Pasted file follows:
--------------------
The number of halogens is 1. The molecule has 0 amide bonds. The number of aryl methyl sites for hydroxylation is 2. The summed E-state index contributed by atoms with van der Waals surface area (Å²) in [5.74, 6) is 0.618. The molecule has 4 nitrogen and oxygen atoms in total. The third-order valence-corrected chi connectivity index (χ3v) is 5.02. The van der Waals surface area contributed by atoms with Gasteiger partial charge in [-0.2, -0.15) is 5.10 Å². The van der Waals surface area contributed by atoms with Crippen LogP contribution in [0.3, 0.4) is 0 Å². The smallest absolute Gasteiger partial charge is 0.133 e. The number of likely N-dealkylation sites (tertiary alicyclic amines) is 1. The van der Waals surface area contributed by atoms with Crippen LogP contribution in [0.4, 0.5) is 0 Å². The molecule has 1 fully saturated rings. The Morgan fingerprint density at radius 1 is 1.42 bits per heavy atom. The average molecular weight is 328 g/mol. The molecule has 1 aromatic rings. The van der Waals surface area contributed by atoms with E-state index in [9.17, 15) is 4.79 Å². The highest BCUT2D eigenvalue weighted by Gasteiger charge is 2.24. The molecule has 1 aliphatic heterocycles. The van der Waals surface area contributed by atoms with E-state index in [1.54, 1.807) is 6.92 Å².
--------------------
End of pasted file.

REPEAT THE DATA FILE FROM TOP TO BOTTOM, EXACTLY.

The number of halogens is 1. The molecule has 0 amide bonds. The number of aryl methyl sites for hydroxylation is 2. The summed E-state index contributed by atoms with van der Waals surface area (Å²) in [5.74, 6) is 0.618. The molecule has 4 nitrogen and oxygen atoms in total. The third-order valence-corrected chi connectivity index (χ3v) is 5.02. The van der Waals surface area contributed by atoms with Gasteiger partial charge in [-0.2, -0.15) is 5.10 Å². The van der Waals surface area contributed by atoms with Crippen LogP contribution in [0.3, 0.4) is 0 Å². The smallest absolute Gasteiger partial charge is 0.133 e. The number of likely N-dealkylation sites (tertiary alicyclic amines) is 1. The van der Waals surface area contributed by atoms with Crippen LogP contribution in [0.4, 0.5) is 0 Å². The molecule has 1 fully saturated rings. The Morgan fingerprint density at radius 1 is 1.42 bits per heavy atom. The average molecular weight is 328 g/mol. The molecule has 1 aromatic rings. The van der Waals surface area contributed by atoms with E-state index in [9.17, 15) is 4.79 Å². The highest BCUT2D eigenvalue weighted by Gasteiger charge is 2.24. The molecule has 1 aliphatic heterocycles. The van der Waals surface area contributed by atoms with E-state index in [1.54, 1.807) is 6.92 Å².